State law requires that notaries be legal residents of the United States.
By: Blake Stephens
In 2012 President Obama issued an executive order allowing certain illegal immigrants to avoid deportation, under specific conditions and requirements. The Deferred Action for Childhood Arrivals program gives eligible illegal immigrants renewable two-year work permits, but does not give them legal status or a route to citizenship.
Despite this, North Carolina Secretary of State Elaine Marshall is actively certifying illegal immigrants under the DACA program who have employment authorization cards as notaries public, the North State Journal reported.
According to the National Notary Association, to be come a notary one must be at least 18 years of age and be a legal resident of the state with no criminal record, with most states requiring applicants to be fluent in English.
North Carolina law requires that notaries be legal residents of the United States; speak, read and write the English language; and complete a six-hour course.
As a result, Marshall, who is a Democrat, and the North Carolina government may be in violation of state law.
The National Notary Association defines a notary public as “an official of integrity appointed by state government to serve the public as an impartial witness in performing a variety of official fraud-deterrent acts related to the signing of important documents.”
According to the association, a notary’s duty is “to screen the signers of important documents — such as property deeds, wills and powers of attorney — for their true identity, their willingness to sign without duress or intimidation, and their awareness of the contents of the document or transaction.”
The North State Journal reported that Marshall and her staff have been using employment authorization cards in place of green cards in order to allow the DACA immigrants to be certified.
In the Journal’s investigation, an anonymous journalist went to a travel agency where a DACA immigrant was working as a notary to inquire about the process she went through to become certified.
For confirmation, he asked her if she was a citizen, to which she answered no, and said that she had answered no on the application.
The journalist replied, “OK, and then you sent them something like a green card or something?”
The notary answered, “Yeah, I showed them my — it’s like a work authorization.”
The journalist asked to see the card, and she responded that she didn’t have it with her.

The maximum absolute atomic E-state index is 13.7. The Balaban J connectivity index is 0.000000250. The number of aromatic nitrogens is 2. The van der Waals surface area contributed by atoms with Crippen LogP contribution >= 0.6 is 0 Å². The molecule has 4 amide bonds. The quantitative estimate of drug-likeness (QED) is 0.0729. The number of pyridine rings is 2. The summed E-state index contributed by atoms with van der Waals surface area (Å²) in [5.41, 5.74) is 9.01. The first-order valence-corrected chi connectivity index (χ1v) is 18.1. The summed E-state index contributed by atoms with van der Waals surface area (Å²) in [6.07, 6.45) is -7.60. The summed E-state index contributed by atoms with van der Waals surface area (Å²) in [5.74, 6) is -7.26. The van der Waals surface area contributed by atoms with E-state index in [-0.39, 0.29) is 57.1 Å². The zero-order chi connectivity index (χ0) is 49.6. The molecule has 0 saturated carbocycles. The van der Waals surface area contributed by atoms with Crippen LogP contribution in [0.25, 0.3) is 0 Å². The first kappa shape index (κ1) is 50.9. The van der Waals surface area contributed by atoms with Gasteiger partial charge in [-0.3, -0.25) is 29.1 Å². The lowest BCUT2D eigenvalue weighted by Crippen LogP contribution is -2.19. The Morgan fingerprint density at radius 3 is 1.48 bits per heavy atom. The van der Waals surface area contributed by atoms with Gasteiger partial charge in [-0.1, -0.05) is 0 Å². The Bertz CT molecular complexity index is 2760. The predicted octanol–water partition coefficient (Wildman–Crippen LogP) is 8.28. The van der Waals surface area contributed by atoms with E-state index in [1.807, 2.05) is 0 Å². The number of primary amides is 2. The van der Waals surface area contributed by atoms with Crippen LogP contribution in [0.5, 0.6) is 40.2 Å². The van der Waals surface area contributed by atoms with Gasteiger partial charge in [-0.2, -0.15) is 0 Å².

She said it was at home with her passport. However, she did have her driver’s license, a special issue for DACA immigrants.
The notary recapped by saying, “I put ‘no’ [not a citizen] on there, and then I just showed them my card, my work authorization card, and they said that was fine.”
“So she knew you were DACA and she said we need the card and that would be OK?” asked the journalist.
“Yes,” she replied.
The journalist then called the notary public section of the North Carolina secretary of state’s office and asked an unidentified staffer whether the requirement to be a legal resident could be fulfilled by the DACA work permit.
The staffer replied, “Yes, you would just send us a copy of [the DACA work authorization], a front and back copy.”
In a follow-up with George Jeter, Marshall’s director of communications, he told the journalist that state officials believe their actions to be legal and that a noncitizen could in fact become a notary, referring to the Supreme Court ruling in Bernal v. Fainter.
“You can become a notary even if you are not a citizen,” Jeter said.
“The U.S. Supreme Court has ruled on that very topic,” he continued. “That would be Bernal v. Fainter, and Fainter was the secretary of state in Texas, and they definitively said that as long as you’re a legal resident and you meet, basically, the morals part of that stuff, you can be a notary.”
In that case, the court struck down a Texas law requiring a notary to be a citizen, arguing that it violated the equal protection clause of the 14th Amendment.
The North Carolina officials believe the DACA policy documents authorize employment based on the premise that the DACA immigrants are living in the country legally.
However, this rationale doesn’t line up with the U.S. Department of Homeland Security’s mandates on DACA immigrants.
The department’s website specifies the limitations of DACA in regard to legal status.
Deferred action does not provide an individual with lawful permanent resident status or any legal status in the United States. It confers no legal immigration status, nor a pathway to citizenship. Only Congress, acting through its legislative authority, can confer these benefits. It remains for the executive branch, however, to set forth policy for the exercise of prosecutorial discretion within the framework of the existing law.
A clearer breakdown of this concept was stated by Melissa Crow, director of the Legal Action Center at the American Immigration Council, who wrote on behalf of the Supreme Court on SCOTUSblog.
“An individual with deferred action is by definition lawfully present in the United States,” Crow wrote. “But just because someone is lawfully present does not mean that he or she has a lawful immigration status — a term of art that refers to being in the United States in a specific immigrant or non-immigrant visa classification and complying with its terms. As the government explained in its petition for certiorari, ‘lawful presence’ is merely a reflection of its decision to grant a favorable exercise of prosecutorial discretion.”
Based on these findings, there appears to be a disparity between what federal and state law permits and what Marshall and her office are allowing in terms of DACA immigrants being certified as notaries.
Further investigations may still come. In the meantime, Marshall is running for re-election as secretary of state, an office she has held since 1997.